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Seasick in a sea of pretension – A review of ‘Triangle of Sadness’

Dolly de Leon (center) in one of the scenes from ‘Triangle of Sadness’ 

I’m a big fan of Ruben Östlund’s films, and how they love to put the spotlight on modern life and pretension. In his films, there exist elements of modern life that are regarded as ridiculous, and primed to be put into the spotlight for the beginnings of social commentary and back-handed humor.

His Force Majeure in 2014 asked as us to re-examine the role of the father as protector in the face of particular stressful situations. A rather woefully tepid American adaptation that starred Will Ferrell followed. In 2017, The Square poked vicious fun at the Art world, and how it was riddled with pretension and artifice. Gloriously scathing and funny, The Square went on to win the Cannes Palme dOr that year.

Now we have the much heralded 2022 Cannes Palme d’Or winner, Triangle of Sadness. Much publicized on account of the involvement of our Dolly de Leon in a pivotal role – so impressive an acting turn that some film pundits are predicting it may land her an Oscar nomination for Best Supporting Actress. Dolly portrays Abigail, who works on a luxury cruise ship as part of its janitorial staff, cleaning the rooms and toilets of the super-rich and/or entitled who join the cruise.

Now fair warning here, but don’t forget the talk is about Best Supporting Actress. Those rushing to watch this film and expecting Dolly to be in every frame of the film will be sorely disappointed. Yes, it’s an important role, but while we may catch glimpses of Dolly when the sequences on the luxury liner commence, the role of Abigail only really blossoms over the last third of the film.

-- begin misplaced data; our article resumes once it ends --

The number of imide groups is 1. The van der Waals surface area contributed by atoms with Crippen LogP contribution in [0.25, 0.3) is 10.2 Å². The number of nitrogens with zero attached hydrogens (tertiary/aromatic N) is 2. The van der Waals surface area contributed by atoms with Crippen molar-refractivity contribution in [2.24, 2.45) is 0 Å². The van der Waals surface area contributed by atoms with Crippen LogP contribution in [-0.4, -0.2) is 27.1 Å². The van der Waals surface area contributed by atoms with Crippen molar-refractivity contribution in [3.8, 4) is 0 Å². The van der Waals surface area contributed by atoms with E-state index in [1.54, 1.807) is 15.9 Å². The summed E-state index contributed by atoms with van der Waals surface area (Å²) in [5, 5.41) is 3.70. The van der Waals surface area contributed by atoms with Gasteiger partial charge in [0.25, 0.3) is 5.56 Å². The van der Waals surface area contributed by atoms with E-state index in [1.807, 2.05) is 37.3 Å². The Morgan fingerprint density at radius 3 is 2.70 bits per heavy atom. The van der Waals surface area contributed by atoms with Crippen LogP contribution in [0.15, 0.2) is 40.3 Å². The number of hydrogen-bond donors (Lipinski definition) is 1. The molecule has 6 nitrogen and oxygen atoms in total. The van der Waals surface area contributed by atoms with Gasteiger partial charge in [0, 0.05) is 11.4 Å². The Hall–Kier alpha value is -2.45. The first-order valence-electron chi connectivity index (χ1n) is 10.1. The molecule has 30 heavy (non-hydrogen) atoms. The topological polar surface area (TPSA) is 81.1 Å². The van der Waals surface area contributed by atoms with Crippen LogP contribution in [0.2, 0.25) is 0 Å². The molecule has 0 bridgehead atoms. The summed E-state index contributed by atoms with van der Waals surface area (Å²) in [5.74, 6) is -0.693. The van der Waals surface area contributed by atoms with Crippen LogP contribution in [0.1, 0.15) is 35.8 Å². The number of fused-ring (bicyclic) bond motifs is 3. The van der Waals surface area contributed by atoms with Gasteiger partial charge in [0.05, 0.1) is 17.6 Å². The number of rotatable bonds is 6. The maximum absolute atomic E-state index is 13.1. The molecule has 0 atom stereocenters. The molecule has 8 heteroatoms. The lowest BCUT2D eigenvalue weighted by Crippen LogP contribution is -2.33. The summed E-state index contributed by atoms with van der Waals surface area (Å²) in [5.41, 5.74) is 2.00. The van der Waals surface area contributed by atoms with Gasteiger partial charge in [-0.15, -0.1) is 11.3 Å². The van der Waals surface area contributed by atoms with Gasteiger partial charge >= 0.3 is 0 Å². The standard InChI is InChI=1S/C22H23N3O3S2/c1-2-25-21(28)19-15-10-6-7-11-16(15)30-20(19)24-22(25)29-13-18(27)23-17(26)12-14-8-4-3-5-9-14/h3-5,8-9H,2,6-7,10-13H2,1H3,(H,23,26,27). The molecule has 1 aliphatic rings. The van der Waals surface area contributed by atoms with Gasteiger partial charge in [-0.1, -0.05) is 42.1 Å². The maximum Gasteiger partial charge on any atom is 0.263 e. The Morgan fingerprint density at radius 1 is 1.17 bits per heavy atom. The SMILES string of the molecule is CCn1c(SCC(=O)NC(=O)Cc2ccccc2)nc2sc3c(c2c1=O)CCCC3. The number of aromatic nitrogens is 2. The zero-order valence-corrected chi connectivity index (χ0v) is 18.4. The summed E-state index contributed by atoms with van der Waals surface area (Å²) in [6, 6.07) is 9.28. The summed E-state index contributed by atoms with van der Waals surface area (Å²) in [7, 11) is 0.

Until that point, it’s the stormy relationship between male model Carl (Harris Dickinson) and popular supermodel Yaya (Charlbi Kriek) that takes center stage. The role of the man as provider when the woman is obviously earning more money becomes the crux of the silly and ponderous exchanges between the two. They’re both entitled and on the wrong side of smart, and Östlund wonderfully turns these scenes into wry comedy and a subliminal battle of the sexes.

Once we board the ship, the most memorable characters would be Russian oligarch Dimitry (Zlatko Burić), the ship’s absentee captain, Thomas (Woody Harrelson), and the stern female chief steward Paula (Vicki Berlin). There’s much undertone of angst while the conversations circle around the ironies of being a communist in a capitalistic milieu, and the converse of being a capitalist in a communist country. It’s America versus East Europe, but with the American taking on the side of socialism. It’s hilarious, and this is precisely what Östlund excels in, mixing the ridiculous with the sublime, and making the political always personal.

Triangle of Sadness has its regular run in theaters on Nov. 30. Curiosity about Dolly de Leon and her role is a great bait for people to watch the film. Just be ready to be floored by the vicious, satirical comedy, and how Östlund plays with his material in a manner that we can only admire.

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